Cover Story

A System for Growth

Pakistan must get out from the grip of failed politicians and a failed political system.

By Brig. (R) Saleem Qamar Butt | November 2021

The proposition under discussion in this short piece is to analyse whether or not ‘A one-party state or a single-party system’ is suitable for Pakistan with reference to the spectacular rise of China, which is mainly attributed to its one-party rule.

Let’s first examine a few essential details about the ‘One Party System’ along with a brief hint at its bright and dark side. A one-party state or a single party system is a type of unitary state in which only one political party has the right to form the government, usually based on the existing constitution. All other parties are either outlawed or allowed to take only a limited and controlled part in elections. The rule of the Committee of Union and Progress (CUP) in the Ottoman Empire following the 1913 Ottoman coup d’état is considered the first ‘one-party state’.

One-party states explain themselves through various methods. Most often, proponents of a one-party state argue that the existence of separate parties runs counter to national unity. Others argue that a single party is the forerunner of the people, and therefore it’s right to rule cannot be legitimately questioned. For example, the former Soviet government argued that multiple parties represented the class struggle and because of this the Soviet Union legally authorized and recognized a single party leading the proletariat, namely the Communist Party of the Soviet Union. Some one-party states only outlaw opposition parties, while allowing allied parties to exist as part of a permanent coalition such as a popular front.

Examples of this are the People’s Republic of China under the United Front and the Democratic Front for the Reunification of Korea in North Korea. Most one-party states have been ruled by parties forming in one of the following three circumstances: an ideology of Marxism–Leninism and international solidarity (such as the Soviet Union for most of its existence); some type of nationalist or fascist ideology (such as Italy under the National Fascist Party or Germany under the Nazi Party), parties that came to power in the wake of independence from colonial rule.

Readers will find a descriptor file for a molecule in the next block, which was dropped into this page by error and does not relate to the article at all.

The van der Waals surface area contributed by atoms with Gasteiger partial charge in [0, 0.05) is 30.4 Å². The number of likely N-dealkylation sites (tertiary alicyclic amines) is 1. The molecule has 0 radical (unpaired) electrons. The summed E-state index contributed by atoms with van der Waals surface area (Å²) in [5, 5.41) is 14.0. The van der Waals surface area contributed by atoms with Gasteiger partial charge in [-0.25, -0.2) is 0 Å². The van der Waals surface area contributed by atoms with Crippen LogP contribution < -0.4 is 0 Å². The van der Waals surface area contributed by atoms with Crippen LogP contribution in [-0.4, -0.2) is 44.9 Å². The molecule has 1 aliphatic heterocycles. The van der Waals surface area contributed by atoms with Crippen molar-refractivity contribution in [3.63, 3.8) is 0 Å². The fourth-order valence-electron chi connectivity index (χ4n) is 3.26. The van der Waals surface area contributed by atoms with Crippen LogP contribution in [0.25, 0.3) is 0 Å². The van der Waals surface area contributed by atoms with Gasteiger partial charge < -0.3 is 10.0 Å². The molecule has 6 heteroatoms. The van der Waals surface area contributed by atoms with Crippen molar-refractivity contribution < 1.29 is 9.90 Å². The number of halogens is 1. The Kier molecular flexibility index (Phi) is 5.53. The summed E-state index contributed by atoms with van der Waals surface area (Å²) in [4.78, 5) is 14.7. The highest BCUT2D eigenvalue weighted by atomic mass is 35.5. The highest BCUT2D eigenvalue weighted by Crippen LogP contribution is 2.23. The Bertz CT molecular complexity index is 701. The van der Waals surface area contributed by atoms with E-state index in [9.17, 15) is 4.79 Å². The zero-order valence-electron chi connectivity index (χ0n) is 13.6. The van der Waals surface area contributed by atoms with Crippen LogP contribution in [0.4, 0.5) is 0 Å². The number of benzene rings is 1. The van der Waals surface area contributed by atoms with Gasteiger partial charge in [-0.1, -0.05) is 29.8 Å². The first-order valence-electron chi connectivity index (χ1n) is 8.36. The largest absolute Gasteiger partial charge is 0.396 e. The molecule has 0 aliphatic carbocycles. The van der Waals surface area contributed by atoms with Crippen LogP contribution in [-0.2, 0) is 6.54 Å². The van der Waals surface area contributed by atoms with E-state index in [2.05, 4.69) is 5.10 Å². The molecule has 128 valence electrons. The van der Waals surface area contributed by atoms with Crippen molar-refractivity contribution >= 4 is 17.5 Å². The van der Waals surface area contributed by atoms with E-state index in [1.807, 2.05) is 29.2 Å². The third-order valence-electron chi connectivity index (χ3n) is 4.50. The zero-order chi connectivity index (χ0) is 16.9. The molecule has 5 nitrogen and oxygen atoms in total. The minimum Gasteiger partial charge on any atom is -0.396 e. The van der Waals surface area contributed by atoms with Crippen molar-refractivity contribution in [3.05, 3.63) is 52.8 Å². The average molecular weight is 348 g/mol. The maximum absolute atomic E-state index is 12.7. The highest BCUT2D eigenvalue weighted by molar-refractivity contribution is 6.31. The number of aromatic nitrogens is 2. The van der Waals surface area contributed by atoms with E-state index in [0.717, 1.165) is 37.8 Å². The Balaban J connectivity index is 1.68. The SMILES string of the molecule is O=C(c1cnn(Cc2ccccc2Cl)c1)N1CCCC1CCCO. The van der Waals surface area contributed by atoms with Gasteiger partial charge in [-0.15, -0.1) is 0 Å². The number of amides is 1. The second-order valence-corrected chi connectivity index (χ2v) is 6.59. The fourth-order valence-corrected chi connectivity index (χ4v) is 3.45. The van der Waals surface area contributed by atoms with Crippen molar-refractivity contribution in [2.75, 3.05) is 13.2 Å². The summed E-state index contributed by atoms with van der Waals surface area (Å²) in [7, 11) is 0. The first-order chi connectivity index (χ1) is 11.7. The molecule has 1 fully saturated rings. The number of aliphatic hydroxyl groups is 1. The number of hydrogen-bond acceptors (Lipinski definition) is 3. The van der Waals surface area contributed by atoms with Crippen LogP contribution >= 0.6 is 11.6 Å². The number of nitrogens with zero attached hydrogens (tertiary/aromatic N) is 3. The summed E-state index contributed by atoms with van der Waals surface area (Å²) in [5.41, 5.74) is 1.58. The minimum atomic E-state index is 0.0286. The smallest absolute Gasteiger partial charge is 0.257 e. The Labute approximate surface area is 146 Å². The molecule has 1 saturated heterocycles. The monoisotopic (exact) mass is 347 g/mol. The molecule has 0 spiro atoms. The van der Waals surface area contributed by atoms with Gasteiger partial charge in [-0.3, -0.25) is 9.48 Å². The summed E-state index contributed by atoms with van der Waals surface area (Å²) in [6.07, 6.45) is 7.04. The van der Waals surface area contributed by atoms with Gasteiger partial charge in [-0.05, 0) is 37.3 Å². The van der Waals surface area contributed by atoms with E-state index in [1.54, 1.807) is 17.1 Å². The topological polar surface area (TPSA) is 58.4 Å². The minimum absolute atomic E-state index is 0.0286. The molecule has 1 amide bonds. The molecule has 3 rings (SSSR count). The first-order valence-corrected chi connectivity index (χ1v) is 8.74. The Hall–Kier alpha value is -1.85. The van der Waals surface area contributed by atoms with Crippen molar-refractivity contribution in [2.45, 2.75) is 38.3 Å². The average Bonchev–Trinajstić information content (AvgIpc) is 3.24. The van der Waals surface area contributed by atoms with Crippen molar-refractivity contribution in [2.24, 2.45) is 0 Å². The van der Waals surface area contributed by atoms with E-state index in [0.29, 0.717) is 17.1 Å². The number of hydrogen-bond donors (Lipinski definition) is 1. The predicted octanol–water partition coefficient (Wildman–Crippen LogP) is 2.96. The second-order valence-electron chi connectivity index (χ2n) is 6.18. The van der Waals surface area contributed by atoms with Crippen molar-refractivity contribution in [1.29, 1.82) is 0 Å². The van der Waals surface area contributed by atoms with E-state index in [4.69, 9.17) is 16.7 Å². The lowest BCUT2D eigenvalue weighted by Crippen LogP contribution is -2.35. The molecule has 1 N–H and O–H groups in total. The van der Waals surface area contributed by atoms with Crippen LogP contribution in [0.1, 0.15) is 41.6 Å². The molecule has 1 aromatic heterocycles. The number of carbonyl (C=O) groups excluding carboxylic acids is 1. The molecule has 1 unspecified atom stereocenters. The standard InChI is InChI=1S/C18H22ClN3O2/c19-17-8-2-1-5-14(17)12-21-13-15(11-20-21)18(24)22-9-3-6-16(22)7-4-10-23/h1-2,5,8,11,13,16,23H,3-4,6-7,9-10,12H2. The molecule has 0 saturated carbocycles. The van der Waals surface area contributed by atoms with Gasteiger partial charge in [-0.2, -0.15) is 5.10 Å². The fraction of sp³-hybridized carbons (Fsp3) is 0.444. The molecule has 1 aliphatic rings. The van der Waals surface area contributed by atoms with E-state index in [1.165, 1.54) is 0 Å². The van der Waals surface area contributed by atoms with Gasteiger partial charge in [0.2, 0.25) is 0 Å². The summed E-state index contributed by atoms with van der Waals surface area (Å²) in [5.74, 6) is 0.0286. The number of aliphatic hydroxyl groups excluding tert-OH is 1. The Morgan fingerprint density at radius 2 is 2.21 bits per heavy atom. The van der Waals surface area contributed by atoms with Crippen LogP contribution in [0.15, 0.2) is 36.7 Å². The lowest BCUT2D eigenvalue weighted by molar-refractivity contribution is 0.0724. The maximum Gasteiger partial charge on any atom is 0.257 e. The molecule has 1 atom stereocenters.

As of 2021, the following countries are legally constituted as one-party states: most notably China (under Xi Jinping, General Secretary of the Communist Party of China) following an ideology of Socialism with Chinese characteristics for almost 72 years. There are six more countries in a comparatively less enviable condition like Cuba, Eritrea, Laos, North Korea, Sahrawi (Western Sahara) and Vietnam. It may lead one to a quick conclusion that China is the only country, which can be cited as a success story capitalizing on the ‘One Party System’.

A closer and detailed study of the other six countries that are still following the same ‘One Party System’, but are unable to achieve progress akin to China may be attributable to certain factors like different history, geography, culture, internal challenges and external threats being confronted, missing or misuse of the gift of natural resources, rampant corruption and greedy political elite, inability to improve the indigenous and imported human resource, failure to take advantage of industrialization and sophisticated technologies, and the greatest blessing of all: a sincere, visionary and dynamic leadership…. all sound familiar and applicable to Pakistan in all types of governments we have had.

It may also be of great relevance and interest to note that there are more than 130 countries which have tried the ‘One Party System’ but have eventually abandoned it for multiple reasons. Some of the prominent states include the former Ottoman Empire, Turkey, Turkmenistan, Syria, Afghanistan, Bangladesh, Burma, Egypt, Indonesia, Iraq, Libya, the Democratic Republic of Sudan, the United Arab Republic, Azerbaijan, East Germany, Poland, Yemen, the Union of Soviet Socialist Republics, the Brazilian military regime, Kingdom of Spain, and Iran, with different episodes of successes and failures before and after abandoning the ‘One Party System’ and the ideology that led to it.

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The writer is a retired army officer with proficiency in military intelligence, diplomacy, strategic analyses, forecast and executive management. His special areas of interest include international relations, defence and warfare studies. He can be reached at

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